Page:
Everybody seems concerned these days about how North Carolina ranks against other states. It is especially true in the tax cut debate with the folks on the Right claiming that slashing taxes on corporations and the wealthy will give the state one of the top-ranked business climates in the country.
That’s ludicrous of course— the ranking system they are citing was developed by the right-wing Tax Foundation, an organization dedicated to lowering taxes across the board.
But interestingly, one ranking or comparison with other states hasn’t received much attention at all even though a deadline to confirm it is rapidly approaching.
Unless lawmakers develop a sense of compassion in the next few days, 70,000 long-term unemployed workers will lose their federal emergency unemployment benefits July 1. At least another 70,000 laid off workers will lose their emergency benefits before the end of the year.
It does not have to happen and extending the benefits for another six months won’t cost the state a dime. They would be paid with federal funding.
North Carolina lawmakers knew they were creating this unemployment benefit cliff when they made their draconian cuts to the state unemployment system earlier this session.
The federal government made it clear that states that reduced the maximum number of weeks that workers could receive benefits to below 26 would not be allowed to receive the extension in emergency benefits.
The law that lawmakers approved and Governor Pat McCrory signed slashed the maximum of weeks from 26 to a sliding scale of 12-20 weeks and it takes effect July 1, immediately cutting off the emergency benefits for 70,000 workers and thousands more in the weeks and months after that.
Legislative leaders justify the timing of the cuts by saying that the state needs to begin paying back the money now that it borrowed from the federal government to pay unemployment claims during the worst of the Great Recession.
In the 1990s lawmakers cut the unemployment taxes on businesses, leaving the unemployment trust fund unable to handle the crush of claims that poured in as the economic crisis worsened.
The plan developed to repay the debt was written in secret with leaders of the NC Chamber with no input from advocates for workers. And it goes far beyond repaying the debt. Chamber officials and the all-too-happy-to-cooperate legislative leadership used the crisis to dismantle much of the unemployment insurance program that business interests have long complained about.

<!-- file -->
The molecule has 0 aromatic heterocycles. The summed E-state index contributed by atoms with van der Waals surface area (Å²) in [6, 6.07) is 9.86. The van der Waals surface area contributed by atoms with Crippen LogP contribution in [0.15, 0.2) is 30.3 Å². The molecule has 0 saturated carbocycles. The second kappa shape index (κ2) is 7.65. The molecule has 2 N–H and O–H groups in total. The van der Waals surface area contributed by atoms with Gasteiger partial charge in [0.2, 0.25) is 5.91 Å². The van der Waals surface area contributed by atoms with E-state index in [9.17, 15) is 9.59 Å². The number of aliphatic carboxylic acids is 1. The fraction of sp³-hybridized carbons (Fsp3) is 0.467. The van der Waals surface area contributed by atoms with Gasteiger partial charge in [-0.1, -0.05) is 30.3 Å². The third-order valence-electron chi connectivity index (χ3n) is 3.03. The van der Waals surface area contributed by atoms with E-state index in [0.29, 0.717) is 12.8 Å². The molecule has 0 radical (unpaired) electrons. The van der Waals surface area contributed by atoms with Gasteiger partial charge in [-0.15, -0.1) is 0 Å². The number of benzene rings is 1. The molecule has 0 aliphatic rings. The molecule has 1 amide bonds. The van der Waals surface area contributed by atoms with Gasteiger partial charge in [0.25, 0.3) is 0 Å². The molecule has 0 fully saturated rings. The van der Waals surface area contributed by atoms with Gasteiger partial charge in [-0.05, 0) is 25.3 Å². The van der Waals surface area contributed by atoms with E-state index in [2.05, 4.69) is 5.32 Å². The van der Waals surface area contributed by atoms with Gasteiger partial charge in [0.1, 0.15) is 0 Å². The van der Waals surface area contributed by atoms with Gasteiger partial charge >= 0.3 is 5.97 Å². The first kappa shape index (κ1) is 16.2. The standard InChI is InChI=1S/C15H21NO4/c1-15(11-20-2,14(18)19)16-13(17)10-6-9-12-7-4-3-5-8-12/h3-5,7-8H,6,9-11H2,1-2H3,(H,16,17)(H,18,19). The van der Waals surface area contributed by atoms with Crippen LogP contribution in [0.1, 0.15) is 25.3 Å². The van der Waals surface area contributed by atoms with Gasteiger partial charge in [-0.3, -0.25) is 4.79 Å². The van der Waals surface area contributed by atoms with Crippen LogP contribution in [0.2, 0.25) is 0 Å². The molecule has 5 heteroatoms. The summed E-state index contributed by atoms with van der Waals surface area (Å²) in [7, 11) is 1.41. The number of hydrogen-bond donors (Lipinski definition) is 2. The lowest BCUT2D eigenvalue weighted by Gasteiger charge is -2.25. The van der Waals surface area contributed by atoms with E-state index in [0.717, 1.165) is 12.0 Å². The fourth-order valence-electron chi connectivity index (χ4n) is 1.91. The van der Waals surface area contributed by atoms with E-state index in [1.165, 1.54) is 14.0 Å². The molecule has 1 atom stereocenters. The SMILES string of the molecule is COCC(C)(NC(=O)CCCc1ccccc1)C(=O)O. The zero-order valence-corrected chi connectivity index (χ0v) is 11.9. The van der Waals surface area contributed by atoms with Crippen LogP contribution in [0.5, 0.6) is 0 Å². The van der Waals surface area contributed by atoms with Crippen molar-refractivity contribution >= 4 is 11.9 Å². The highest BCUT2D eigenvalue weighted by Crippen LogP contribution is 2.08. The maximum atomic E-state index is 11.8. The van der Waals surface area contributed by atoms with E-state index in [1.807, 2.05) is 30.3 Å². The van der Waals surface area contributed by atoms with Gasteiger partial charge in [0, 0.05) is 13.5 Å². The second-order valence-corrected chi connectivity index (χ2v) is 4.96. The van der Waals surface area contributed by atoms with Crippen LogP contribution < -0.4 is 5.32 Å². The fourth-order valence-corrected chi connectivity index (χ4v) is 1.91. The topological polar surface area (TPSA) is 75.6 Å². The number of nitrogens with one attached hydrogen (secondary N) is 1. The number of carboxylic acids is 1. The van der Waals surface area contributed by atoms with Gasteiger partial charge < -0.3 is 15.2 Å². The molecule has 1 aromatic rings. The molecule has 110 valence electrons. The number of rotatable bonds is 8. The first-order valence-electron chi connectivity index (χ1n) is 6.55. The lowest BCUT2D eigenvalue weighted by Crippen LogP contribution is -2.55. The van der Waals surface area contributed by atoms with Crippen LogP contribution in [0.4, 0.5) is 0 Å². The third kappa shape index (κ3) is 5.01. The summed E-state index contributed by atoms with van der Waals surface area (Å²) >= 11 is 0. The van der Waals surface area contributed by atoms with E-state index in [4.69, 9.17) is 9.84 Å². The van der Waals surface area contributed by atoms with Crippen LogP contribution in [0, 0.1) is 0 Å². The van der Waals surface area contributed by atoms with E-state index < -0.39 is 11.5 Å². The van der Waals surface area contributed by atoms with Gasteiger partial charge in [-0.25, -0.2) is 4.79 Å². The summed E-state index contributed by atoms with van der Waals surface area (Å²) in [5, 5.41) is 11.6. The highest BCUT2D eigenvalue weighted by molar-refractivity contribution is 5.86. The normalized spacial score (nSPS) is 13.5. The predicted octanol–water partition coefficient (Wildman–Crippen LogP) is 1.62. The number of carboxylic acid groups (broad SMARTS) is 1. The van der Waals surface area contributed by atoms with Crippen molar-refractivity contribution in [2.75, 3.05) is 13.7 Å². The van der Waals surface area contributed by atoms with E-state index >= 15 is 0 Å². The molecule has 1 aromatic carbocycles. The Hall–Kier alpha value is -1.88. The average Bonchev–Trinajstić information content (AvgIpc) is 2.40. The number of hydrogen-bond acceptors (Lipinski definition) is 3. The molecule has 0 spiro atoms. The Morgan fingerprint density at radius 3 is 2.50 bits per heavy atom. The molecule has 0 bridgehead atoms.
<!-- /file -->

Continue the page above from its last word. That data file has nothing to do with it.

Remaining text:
But even with all that, they didn’t have to make it effective July 1 and cut off emergency benefits for 70,000 workers and their families.
That’s where the shameful ranking comes in. No other state in country has done that, acted to reject these 100-percent federally funded benefits for its out-of work residents. Not one.
North Carolina will rank dead last in how we treat workers who lost their jobs through no fault of their own in the Great Recession.
The state’s unemployment rate is the 5th highest in the nation. There are roughly three unemployed people for every job that’s available. There are simply not enough jobs for the people who are looking and now we are going to deny them emergency help to pay their rent and buy food for their families.
Lawmakers don’t have to take the word of workers advocates about the difficulty people face finding another job. They can ask their colleague, Rep. Jason Saine, who was on unemployment for more than year himself before being appointed to General Assembly in 2011.
Saine told Sarah Ovaska with NC Policy Watch earlier this year that he didn’t approve of the stigma associated with unemployment and that “real people who want to work can’t find jobs.”
They still can’t find jobs— they can’t all be appointed to the General Assembly after all—and now they are about to lose the meager unemployment benefits that allow them to survive while they keep looking.
Legislative leaders could still do the right thing, or part of it anyway, by simply changing the effective date of the new law to January 1. That would allow thousands of people a little more time to pay their bills while they look for work.
And for those who care about rankings that would mean that North Carolina would not be last in how it treats the victims of the Great Recession.
Surely the folks in charge in Raleigh can find that small measure of decency in their hearts to not be the most callous state in the country.